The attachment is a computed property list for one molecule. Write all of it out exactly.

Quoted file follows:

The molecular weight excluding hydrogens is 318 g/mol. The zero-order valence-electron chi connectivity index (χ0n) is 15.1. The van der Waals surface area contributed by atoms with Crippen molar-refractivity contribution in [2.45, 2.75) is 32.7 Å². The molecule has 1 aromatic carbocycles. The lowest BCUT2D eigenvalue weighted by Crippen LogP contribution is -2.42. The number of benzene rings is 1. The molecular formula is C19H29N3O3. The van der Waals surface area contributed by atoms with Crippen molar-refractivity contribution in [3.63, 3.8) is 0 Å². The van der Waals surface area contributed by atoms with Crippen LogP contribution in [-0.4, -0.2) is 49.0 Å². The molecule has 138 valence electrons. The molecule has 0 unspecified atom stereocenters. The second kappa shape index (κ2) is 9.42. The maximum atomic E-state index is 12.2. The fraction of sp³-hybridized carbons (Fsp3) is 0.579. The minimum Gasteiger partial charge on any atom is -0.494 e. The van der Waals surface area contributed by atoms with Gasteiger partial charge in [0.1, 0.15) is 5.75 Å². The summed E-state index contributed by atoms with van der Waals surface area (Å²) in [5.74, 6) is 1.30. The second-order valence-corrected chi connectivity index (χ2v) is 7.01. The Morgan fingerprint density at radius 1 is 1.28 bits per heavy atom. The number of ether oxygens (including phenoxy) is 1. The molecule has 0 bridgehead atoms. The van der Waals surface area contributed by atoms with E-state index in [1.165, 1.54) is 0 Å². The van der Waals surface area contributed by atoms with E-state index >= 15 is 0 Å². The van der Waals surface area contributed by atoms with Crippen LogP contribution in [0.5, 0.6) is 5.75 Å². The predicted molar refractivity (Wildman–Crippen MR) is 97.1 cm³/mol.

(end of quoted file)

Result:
The molecular weight excluding hydrogens is 318 g/mol. The zero-order valence-electron chi connectivity index (χ0n) is 15.1. The van der Waals surface area contributed by atoms with Crippen molar-refractivity contribution in [2.45, 2.75) is 32.7 Å². The molecule has 1 aromatic carbocycles. The lowest BCUT2D eigenvalue weighted by Crippen LogP contribution is -2.42. The number of benzene rings is 1. The molecular formula is C19H29N3O3. The van der Waals surface area contributed by atoms with Crippen molar-refractivity contribution in [3.63, 3.8) is 0 Å². The van der Waals surface area contributed by atoms with Crippen LogP contribution in [-0.4, -0.2) is 49.0 Å². The molecule has 138 valence electrons. The molecule has 0 unspecified atom stereocenters. The second kappa shape index (κ2) is 9.42. The maximum atomic E-state index is 12.2. The fraction of sp³-hybridized carbons (Fsp3) is 0.579. The minimum Gasteiger partial charge on any atom is -0.494 e. The van der Waals surface area contributed by atoms with Gasteiger partial charge in [0.1, 0.15) is 5.75 Å². The summed E-state index contributed by atoms with van der Waals surface area (Å²) in [5.74, 6) is 1.30. The second-order valence-corrected chi connectivity index (χ2v) is 7.01. The Morgan fingerprint density at radius 1 is 1.28 bits per heavy atom. The number of ether oxygens (including phenoxy) is 1. The molecule has 0 bridgehead atoms. The van der Waals surface area contributed by atoms with E-state index in [1.165, 1.54) is 0 Å². The van der Waals surface area contributed by atoms with E-state index >= 15 is 0 Å². The van der Waals surface area contributed by atoms with Crippen LogP contribution in [0.5, 0.6) is 5.75 Å². The predicted molar refractivity (Wildman–Crippen MR) is 97.1 cm³/mol.